The atmosphere backstage was pressured but very good natured – I think the amazingness of the mums rubbed off on everyone around them and all the celebs involved were very unstarry and genuinely lovely. While the mums were having a photo shoot, I bumped into Fiona Phillips, looking amazing in a black lace dress and shiny nude-coloured shoes. She said she’d asked her little boy what the word ‘mum’ meant to him while they were driving home the day before. ‘He said ‘everything,’ and I just welled up. Then my older son, who’s 11, said ‘creep.’ But I think it shows how important mums really are. There aren’t many occasions which just celebrate being a mum, which makes this one so special.’
Tiny Sally Dynevor, also in black lace and with a lovely elfin hairstyle, said she was very moved to have been chosen as Celebrity Mum. ‘It really is so much better than a BAFTA. These women have incredible, inspirational stories and it’s been very emotional spending time with them. I love women anyway and these are really special people.’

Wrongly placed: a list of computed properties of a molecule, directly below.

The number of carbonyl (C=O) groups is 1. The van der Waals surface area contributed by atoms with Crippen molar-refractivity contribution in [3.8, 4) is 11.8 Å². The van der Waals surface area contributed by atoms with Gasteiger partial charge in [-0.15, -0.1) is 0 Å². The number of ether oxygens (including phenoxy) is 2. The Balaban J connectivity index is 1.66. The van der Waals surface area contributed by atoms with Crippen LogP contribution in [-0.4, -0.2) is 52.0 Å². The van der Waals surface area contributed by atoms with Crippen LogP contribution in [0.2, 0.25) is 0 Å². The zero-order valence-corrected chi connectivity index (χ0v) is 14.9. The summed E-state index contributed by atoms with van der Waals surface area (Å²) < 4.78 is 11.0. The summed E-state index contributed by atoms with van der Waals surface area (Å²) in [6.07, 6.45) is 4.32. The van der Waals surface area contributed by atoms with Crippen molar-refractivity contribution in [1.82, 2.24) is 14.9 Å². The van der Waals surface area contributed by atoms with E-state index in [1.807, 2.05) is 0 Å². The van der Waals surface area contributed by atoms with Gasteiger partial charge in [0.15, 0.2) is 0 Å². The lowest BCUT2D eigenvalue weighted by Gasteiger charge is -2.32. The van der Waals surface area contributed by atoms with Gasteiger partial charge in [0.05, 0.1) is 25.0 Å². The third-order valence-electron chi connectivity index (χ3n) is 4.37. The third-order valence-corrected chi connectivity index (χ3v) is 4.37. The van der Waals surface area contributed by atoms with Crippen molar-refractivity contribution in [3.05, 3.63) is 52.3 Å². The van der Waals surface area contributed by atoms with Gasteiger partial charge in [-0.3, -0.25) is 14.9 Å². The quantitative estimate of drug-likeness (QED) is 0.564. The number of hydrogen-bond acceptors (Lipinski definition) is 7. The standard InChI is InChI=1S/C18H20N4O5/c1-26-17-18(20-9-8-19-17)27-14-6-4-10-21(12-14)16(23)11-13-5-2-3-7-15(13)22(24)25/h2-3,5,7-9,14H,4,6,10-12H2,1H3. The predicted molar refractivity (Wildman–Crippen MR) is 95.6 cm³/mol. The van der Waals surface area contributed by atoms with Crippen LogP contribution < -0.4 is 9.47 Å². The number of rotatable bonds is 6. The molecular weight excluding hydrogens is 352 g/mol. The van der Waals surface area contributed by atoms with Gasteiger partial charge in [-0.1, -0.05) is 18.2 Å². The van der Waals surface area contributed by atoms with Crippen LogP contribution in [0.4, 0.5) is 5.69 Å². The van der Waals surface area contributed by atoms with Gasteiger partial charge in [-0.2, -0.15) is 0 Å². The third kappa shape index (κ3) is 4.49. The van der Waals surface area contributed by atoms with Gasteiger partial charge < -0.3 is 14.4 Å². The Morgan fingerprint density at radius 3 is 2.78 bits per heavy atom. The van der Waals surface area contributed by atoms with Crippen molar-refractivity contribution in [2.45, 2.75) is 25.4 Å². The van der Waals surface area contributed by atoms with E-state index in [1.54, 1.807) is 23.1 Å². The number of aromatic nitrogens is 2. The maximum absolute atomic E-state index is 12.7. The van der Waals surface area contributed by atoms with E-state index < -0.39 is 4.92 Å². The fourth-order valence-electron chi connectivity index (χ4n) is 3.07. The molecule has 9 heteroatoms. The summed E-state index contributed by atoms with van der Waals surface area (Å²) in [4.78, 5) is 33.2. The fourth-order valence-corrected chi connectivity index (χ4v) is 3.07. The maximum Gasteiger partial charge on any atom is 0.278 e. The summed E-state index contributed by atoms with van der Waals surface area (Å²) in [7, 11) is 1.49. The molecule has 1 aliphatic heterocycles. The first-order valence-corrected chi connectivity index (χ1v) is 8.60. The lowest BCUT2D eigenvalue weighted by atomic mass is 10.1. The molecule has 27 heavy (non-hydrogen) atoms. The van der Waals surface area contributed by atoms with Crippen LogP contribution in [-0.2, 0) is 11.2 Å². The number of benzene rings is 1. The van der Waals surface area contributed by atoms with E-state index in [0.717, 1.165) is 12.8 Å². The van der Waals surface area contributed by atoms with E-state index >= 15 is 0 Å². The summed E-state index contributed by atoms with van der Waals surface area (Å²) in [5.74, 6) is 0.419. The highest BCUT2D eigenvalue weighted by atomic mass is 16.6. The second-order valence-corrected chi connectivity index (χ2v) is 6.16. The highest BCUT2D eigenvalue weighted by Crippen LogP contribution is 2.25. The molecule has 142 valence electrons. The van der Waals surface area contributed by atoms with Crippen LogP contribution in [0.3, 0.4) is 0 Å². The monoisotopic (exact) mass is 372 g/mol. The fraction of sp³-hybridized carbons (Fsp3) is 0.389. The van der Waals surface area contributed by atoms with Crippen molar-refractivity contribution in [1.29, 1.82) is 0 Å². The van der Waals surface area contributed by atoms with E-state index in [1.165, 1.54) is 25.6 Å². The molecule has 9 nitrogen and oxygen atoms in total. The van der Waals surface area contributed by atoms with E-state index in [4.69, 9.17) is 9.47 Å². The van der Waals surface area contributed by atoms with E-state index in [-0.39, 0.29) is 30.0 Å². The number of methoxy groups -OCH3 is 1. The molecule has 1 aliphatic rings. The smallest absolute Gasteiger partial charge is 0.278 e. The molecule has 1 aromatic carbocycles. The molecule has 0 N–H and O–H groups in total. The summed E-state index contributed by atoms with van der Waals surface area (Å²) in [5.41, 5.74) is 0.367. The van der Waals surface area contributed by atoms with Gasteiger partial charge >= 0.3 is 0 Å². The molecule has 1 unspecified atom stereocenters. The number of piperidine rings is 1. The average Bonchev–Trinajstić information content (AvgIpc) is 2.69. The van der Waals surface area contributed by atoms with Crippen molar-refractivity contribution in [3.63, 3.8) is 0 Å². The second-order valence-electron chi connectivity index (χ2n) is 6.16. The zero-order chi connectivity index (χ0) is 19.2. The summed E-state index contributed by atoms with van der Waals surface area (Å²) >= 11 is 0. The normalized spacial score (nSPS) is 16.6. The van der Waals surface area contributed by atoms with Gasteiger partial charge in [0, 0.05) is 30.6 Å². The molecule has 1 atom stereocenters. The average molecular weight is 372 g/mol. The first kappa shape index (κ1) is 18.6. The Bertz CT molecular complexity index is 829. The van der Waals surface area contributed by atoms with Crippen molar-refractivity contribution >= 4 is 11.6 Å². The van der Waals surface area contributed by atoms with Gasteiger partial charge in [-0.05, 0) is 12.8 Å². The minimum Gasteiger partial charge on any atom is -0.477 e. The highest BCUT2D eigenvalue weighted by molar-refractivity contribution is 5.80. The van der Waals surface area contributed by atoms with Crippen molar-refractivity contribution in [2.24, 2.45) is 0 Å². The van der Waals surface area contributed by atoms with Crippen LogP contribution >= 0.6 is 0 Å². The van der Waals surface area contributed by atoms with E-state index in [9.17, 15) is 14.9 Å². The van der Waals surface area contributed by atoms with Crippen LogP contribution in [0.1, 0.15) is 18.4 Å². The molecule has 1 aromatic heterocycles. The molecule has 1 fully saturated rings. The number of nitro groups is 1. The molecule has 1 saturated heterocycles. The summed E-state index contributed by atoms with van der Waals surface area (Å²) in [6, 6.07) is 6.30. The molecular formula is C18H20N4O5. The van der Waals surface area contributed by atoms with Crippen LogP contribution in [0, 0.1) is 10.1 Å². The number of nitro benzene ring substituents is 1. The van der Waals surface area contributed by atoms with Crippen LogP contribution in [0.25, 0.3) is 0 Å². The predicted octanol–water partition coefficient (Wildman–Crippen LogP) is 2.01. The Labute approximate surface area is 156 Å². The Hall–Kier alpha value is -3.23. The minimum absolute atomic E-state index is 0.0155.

I caught up with People’s Choice mum Karen Upton while she was having the creases steamed out of her beautiful oyster satin dress. All the mums had been whisked off by Tesco to find outfits they loved so they’d be comfortable on their big day, and had spent all morning, from 7.30, being primped and groomed. ‘It’s been great just to meet all the other mums involved. It’s quite an overwhelming day for us all, really, we’re all just living our lives and weren’t expecting something like this. I’m so pleased though, for my children, Ewan and Hollie.’
As I left the Waldorf, clutching my goodie bag (thank you, Tesco!) I stepped onto the red carpet. The assembled paparazzi picked up their cameras for a second, then rapidly put them down again. Back to reality. Back to the search for the kettle. But no more whingeing. Well, definitely not today, anyway.